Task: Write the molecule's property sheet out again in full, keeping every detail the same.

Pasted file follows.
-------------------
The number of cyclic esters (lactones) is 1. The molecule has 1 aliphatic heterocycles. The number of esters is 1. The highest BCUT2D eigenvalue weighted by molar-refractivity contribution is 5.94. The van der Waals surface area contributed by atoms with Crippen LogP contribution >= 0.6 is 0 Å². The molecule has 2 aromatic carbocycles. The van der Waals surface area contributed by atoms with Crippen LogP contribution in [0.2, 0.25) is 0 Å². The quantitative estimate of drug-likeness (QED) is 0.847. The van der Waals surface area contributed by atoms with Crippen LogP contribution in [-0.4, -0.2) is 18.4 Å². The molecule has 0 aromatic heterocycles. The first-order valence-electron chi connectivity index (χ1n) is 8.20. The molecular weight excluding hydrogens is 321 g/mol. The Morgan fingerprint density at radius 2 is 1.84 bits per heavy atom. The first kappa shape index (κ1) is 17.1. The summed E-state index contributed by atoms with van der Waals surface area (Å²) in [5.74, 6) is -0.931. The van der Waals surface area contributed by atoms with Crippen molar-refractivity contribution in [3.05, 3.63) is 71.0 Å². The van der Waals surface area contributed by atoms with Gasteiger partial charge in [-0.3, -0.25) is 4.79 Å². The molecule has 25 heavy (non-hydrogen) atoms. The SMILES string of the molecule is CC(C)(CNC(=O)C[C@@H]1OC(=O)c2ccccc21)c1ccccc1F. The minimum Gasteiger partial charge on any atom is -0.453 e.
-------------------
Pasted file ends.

The number of cyclic esters (lactones) is 1. The molecule has 1 aliphatic heterocycles. The number of esters is 1. The highest BCUT2D eigenvalue weighted by molar-refractivity contribution is 5.94. The van der Waals surface area contributed by atoms with Crippen LogP contribution >= 0.6 is 0 Å². The molecule has 2 aromatic carbocycles. The van der Waals surface area contributed by atoms with Crippen LogP contribution in [0.2, 0.25) is 0 Å². The quantitative estimate of drug-likeness (QED) is 0.847. The van der Waals surface area contributed by atoms with Crippen LogP contribution in [-0.4, -0.2) is 18.4 Å². The molecule has 0 aromatic heterocycles. The first-order valence-electron chi connectivity index (χ1n) is 8.20. The molecular weight excluding hydrogens is 321 g/mol. The Morgan fingerprint density at radius 2 is 1.84 bits per heavy atom. The first kappa shape index (κ1) is 17.1. The summed E-state index contributed by atoms with van der Waals surface area (Å²) in [5.74, 6) is -0.931. The van der Waals surface area contributed by atoms with Crippen molar-refractivity contribution in [3.05, 3.63) is 71.0 Å². The van der Waals surface area contributed by atoms with Gasteiger partial charge in [-0.3, -0.25) is 4.79 Å². The molecule has 25 heavy (non-hydrogen) atoms. The SMILES string of the molecule is CC(C)(CNC(=O)C[C@@H]1OC(=O)c2ccccc21)c1ccccc1F. The minimum Gasteiger partial charge on any atom is -0.453 e.